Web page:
“We’re very highly transactional in that anyone can come in and order a product. You don’t have to be building a $15 million home to buy from us; you can just walk in off the street,” says Adams, explaining, “Having a really strong MRP system that allows us to stay flexible and have what our customers need and when they need it.”
Moreover, the MRP system is integrated into the enterprise’s manufacturing equipment, allowing it to fine-tune its manufacturing processes and unlock efficiencies throughout.
Still, says Adams, as much as Brenlo has relied on technology to build its business, it’s the talent in the shop that gives the company its competitive edge: “We rely on technology to guide us through operations and manage our timelines but, ultimately, our ability to put out good product comes down the fact we have people who understand that quality is what drives our brand.”
“We’re blessed to have a team that understands our values,” he continues, “which is why we invest in our people and make sure that they share the same passion as we do.“
A Green Finish
Sustainability ranks high on Brenlo’s priorities. The business is FSC Certified and committed to upholding Canada Green Building Council, LEED building and AWMAC commercial standards. It is also served by a network of suppliers comprised of hand-picked local partners who share the company’s focus on sustainable harvesting and yield management.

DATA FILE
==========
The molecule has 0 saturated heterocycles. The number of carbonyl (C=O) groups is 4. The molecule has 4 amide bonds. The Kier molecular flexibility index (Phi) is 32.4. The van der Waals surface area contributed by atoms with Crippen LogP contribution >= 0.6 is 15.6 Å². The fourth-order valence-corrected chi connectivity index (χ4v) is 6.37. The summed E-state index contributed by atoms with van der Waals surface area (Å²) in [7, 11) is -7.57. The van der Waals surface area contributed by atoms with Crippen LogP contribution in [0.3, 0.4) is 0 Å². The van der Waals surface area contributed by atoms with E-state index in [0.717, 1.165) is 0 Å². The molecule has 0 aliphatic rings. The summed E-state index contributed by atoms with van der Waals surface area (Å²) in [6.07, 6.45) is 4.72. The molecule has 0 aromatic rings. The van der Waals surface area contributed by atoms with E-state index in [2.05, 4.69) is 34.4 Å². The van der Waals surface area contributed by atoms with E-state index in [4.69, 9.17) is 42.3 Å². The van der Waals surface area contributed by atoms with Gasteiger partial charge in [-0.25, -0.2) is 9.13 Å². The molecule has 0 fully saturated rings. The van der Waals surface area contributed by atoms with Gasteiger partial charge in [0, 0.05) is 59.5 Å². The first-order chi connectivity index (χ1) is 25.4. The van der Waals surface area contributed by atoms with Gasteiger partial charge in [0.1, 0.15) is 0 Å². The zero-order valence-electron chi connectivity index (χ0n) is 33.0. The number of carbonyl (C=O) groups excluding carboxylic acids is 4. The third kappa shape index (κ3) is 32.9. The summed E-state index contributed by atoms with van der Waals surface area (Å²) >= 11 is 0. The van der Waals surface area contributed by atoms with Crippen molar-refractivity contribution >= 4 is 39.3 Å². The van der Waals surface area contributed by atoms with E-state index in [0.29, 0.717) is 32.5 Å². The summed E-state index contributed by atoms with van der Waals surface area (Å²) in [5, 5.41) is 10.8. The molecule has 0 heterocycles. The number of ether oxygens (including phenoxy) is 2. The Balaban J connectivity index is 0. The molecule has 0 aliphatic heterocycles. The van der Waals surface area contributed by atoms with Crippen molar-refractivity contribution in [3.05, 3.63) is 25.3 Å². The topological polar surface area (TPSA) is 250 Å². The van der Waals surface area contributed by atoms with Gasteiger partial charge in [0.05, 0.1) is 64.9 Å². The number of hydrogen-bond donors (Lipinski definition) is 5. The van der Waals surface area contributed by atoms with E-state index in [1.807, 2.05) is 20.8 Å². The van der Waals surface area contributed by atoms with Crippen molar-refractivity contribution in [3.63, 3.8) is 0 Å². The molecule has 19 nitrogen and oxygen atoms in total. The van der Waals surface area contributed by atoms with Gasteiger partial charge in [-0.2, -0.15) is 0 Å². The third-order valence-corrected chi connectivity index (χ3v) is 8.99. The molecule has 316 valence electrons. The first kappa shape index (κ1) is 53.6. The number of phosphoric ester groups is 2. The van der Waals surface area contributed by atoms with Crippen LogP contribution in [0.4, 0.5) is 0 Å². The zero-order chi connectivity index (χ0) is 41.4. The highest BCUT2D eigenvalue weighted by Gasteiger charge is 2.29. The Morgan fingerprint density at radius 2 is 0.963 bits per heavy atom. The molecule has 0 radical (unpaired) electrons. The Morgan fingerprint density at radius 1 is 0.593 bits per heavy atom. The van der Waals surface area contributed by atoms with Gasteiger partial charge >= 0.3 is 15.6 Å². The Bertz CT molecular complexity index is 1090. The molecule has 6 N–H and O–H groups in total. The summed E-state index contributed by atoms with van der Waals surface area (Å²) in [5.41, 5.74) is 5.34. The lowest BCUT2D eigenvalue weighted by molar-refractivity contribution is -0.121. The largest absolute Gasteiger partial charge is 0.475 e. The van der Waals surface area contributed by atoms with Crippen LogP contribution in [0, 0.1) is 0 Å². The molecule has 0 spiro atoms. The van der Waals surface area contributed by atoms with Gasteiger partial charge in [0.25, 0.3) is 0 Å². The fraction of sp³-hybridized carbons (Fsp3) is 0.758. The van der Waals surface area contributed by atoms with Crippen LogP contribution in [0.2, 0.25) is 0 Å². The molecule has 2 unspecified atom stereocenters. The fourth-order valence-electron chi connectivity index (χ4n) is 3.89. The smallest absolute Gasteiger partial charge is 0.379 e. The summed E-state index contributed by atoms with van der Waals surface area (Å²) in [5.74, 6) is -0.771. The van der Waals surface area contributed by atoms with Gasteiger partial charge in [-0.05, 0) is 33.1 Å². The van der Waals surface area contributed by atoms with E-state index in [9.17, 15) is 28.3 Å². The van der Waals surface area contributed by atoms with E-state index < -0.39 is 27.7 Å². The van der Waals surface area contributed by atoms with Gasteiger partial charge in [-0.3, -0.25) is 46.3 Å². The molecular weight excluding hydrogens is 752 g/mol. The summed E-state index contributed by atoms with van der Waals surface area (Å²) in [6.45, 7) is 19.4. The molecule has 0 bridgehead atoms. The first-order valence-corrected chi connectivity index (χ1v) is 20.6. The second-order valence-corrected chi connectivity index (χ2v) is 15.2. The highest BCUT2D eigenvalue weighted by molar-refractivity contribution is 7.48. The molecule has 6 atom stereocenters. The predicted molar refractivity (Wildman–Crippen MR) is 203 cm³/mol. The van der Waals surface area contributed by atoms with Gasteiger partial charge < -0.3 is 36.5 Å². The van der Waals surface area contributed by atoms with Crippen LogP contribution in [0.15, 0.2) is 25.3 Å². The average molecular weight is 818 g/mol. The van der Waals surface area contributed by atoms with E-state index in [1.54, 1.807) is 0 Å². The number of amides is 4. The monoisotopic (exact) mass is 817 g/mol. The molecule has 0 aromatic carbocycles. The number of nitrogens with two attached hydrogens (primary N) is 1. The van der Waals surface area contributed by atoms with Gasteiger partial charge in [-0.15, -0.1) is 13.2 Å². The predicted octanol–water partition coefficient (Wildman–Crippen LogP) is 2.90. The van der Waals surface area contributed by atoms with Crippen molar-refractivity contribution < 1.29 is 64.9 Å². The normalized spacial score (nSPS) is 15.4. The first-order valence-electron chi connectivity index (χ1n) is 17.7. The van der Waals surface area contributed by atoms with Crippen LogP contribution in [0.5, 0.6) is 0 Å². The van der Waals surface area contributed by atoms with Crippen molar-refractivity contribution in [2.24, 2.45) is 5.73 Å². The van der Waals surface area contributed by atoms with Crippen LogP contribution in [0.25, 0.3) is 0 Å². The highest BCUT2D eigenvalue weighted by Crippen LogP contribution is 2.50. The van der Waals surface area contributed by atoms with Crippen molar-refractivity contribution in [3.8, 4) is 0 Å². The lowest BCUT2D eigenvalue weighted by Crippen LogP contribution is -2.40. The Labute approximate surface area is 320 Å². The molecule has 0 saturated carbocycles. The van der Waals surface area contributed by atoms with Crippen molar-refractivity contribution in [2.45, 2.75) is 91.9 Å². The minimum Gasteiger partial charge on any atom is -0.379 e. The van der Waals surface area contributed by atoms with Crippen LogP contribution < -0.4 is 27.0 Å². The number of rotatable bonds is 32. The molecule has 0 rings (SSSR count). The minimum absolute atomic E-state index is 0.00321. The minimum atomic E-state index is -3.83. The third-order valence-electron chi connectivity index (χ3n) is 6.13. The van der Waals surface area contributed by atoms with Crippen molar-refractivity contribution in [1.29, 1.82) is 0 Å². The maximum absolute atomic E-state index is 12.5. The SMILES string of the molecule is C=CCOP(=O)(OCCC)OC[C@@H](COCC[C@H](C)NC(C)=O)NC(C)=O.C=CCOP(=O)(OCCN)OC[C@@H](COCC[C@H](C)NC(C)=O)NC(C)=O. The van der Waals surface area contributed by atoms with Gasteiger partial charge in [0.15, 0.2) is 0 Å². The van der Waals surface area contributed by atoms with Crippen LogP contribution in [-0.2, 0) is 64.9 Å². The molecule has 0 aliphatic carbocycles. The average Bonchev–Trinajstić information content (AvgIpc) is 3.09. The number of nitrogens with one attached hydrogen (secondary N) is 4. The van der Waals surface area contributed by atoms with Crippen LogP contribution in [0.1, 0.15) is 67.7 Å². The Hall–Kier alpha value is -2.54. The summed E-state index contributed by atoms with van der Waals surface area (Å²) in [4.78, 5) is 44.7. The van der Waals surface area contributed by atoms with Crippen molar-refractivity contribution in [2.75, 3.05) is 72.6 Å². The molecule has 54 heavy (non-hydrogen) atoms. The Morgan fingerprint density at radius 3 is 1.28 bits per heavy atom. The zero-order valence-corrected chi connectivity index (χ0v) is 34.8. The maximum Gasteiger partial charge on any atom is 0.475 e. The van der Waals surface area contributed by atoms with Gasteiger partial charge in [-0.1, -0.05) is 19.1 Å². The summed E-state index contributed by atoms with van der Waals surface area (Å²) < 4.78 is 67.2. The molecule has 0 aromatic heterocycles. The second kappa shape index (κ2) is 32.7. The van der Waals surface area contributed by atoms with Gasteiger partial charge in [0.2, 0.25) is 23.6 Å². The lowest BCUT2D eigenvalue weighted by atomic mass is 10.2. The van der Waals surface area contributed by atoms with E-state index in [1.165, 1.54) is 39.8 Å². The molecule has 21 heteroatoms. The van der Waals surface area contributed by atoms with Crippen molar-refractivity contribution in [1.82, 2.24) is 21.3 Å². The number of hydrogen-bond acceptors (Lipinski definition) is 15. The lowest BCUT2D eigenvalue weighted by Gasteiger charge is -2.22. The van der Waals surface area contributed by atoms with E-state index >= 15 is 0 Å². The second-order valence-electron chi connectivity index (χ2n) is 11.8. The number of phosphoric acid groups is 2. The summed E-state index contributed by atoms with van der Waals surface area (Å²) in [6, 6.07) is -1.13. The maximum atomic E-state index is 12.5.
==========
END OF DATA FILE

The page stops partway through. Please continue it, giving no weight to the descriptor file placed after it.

“[Sustainability] is one of those things that I’m passionate about,” says Adams. “For us, that means aligning with suppliers that are up to our standards and that we’re doing everything we can to manage the impact of our operations.”
Notably, up to 50 tons of waste per week from the company’s operations are repurposed into greenhouse supplies.
After 35 years, Brenlo is just getting started. Backed by a solid foundation and sturdy reputation, the enterprise is focused on enhancing its customer’s custom-building journey and make it as seamless as possible.
“I think our steps are to double down on our door division and make sure that we’re investing in the right technology that allows us the flexibility to produce what the clients need,” Adams says. “We’re never going to be this match shop that runs three or four profiles. We’re always going to be a custom shop, and we’re always going to work closely with designers and architects to achieve what they want.”
“That’s been our claim to fame so far, and it’s not going to change,” he adds.
Matt Bradford is a writer, editor, and longtime contributor at MediaEdge, publishers of Wood Industry e-digest and magazine. He has spent years reporting on the wood and construction industries and values the opportunity to provide insights into the secondary wood manufacturing community’s successes, challenges, and opportunities.